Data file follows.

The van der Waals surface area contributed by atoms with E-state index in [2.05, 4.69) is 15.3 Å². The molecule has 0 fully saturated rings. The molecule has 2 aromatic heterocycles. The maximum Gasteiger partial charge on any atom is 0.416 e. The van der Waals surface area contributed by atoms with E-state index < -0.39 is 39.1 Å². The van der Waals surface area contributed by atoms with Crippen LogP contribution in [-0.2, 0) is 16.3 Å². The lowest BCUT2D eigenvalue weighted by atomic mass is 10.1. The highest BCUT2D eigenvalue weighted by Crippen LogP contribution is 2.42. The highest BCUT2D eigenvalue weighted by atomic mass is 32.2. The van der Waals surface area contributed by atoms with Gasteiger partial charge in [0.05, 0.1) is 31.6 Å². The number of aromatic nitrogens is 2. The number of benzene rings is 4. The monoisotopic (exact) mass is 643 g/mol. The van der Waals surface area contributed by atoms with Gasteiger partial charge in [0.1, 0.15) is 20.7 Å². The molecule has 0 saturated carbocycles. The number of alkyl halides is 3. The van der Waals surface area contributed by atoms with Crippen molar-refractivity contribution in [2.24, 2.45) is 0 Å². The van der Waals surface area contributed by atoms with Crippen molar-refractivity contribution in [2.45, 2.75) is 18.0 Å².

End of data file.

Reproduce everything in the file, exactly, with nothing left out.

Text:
The van der Waals surface area contributed by atoms with E-state index in [2.05, 4.69) is 15.3 Å². The molecule has 0 fully saturated rings. The molecule has 2 aromatic heterocycles. The maximum Gasteiger partial charge on any atom is 0.416 e. The van der Waals surface area contributed by atoms with E-state index < -0.39 is 39.1 Å². The van der Waals surface area contributed by atoms with Crippen LogP contribution in [-0.2, 0) is 16.3 Å². The lowest BCUT2D eigenvalue weighted by atomic mass is 10.1. The highest BCUT2D eigenvalue weighted by Crippen LogP contribution is 2.42. The highest BCUT2D eigenvalue weighted by atomic mass is 32.2. The van der Waals surface area contributed by atoms with Gasteiger partial charge in [0.05, 0.1) is 31.6 Å². The number of aromatic nitrogens is 2. The number of benzene rings is 4. The monoisotopic (exact) mass is 643 g/mol. The van der Waals surface area contributed by atoms with Gasteiger partial charge in [0.1, 0.15) is 20.7 Å². The molecule has 0 saturated carbocycles. The number of alkyl halides is 3. The van der Waals surface area contributed by atoms with Crippen molar-refractivity contribution in [2.24, 2.45) is 0 Å². The van der Waals surface area contributed by atoms with Crippen molar-refractivity contribution in [2.45, 2.75) is 18.0 Å².